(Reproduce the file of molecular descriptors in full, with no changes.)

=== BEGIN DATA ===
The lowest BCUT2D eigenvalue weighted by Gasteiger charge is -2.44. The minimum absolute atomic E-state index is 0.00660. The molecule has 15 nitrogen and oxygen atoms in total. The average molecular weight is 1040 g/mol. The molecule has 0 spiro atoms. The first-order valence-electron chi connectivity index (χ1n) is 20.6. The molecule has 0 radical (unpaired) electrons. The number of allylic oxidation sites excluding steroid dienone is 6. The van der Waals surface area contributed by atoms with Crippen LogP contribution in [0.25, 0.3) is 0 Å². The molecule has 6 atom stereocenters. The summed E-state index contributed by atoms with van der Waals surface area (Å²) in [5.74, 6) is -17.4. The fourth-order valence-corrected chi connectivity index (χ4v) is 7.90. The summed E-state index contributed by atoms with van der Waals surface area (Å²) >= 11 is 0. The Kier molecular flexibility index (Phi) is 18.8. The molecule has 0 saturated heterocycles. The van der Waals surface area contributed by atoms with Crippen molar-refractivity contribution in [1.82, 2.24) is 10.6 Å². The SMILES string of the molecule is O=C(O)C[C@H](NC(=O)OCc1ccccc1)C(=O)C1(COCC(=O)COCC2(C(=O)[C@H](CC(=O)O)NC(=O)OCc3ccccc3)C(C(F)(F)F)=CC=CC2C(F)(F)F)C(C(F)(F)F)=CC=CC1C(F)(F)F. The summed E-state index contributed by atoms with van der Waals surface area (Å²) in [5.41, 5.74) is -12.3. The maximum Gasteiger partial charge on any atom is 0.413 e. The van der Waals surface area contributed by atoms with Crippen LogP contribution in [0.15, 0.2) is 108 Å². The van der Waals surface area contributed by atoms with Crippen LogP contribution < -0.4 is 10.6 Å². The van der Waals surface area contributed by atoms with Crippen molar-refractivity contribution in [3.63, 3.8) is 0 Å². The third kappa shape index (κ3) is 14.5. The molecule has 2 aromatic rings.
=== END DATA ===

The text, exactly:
The lowest BCUT2D eigenvalue weighted by Gasteiger charge is -2.44. The minimum absolute atomic E-state index is 0.00660. The molecule has 15 nitrogen and oxygen atoms in total. The average molecular weight is 1040 g/mol. The molecule has 0 spiro atoms. The first-order valence-electron chi connectivity index (χ1n) is 20.6. The molecule has 0 radical (unpaired) electrons. The number of allylic oxidation sites excluding steroid dienone is 6. The van der Waals surface area contributed by atoms with Crippen LogP contribution in [0.25, 0.3) is 0 Å². The molecule has 6 atom stereocenters. The summed E-state index contributed by atoms with van der Waals surface area (Å²) in [5.74, 6) is -17.4. The fourth-order valence-corrected chi connectivity index (χ4v) is 7.90. The summed E-state index contributed by atoms with van der Waals surface area (Å²) >= 11 is 0. The Kier molecular flexibility index (Phi) is 18.8. The molecule has 0 saturated heterocycles. The van der Waals surface area contributed by atoms with Crippen molar-refractivity contribution in [1.82, 2.24) is 10.6 Å². The SMILES string of the molecule is O=C(O)C[C@H](NC(=O)OCc1ccccc1)C(=O)C1(COCC(=O)COCC2(C(=O)[C@H](CC(=O)O)NC(=O)OCc3ccccc3)C(C(F)(F)F)=CC=CC2C(F)(F)F)C(C(F)(F)F)=CC=CC1C(F)(F)F. The summed E-state index contributed by atoms with van der Waals surface area (Å²) in [5.41, 5.74) is -12.3. The maximum Gasteiger partial charge on any atom is 0.413 e. The van der Waals surface area contributed by atoms with Crippen LogP contribution in [0.15, 0.2) is 108 Å². The van der Waals surface area contributed by atoms with Crippen LogP contribution < -0.4 is 10.6 Å². The van der Waals surface area contributed by atoms with Crippen molar-refractivity contribution in [3.63, 3.8) is 0 Å². The third kappa shape index (κ3) is 14.5. The molecule has 2 aromatic rings.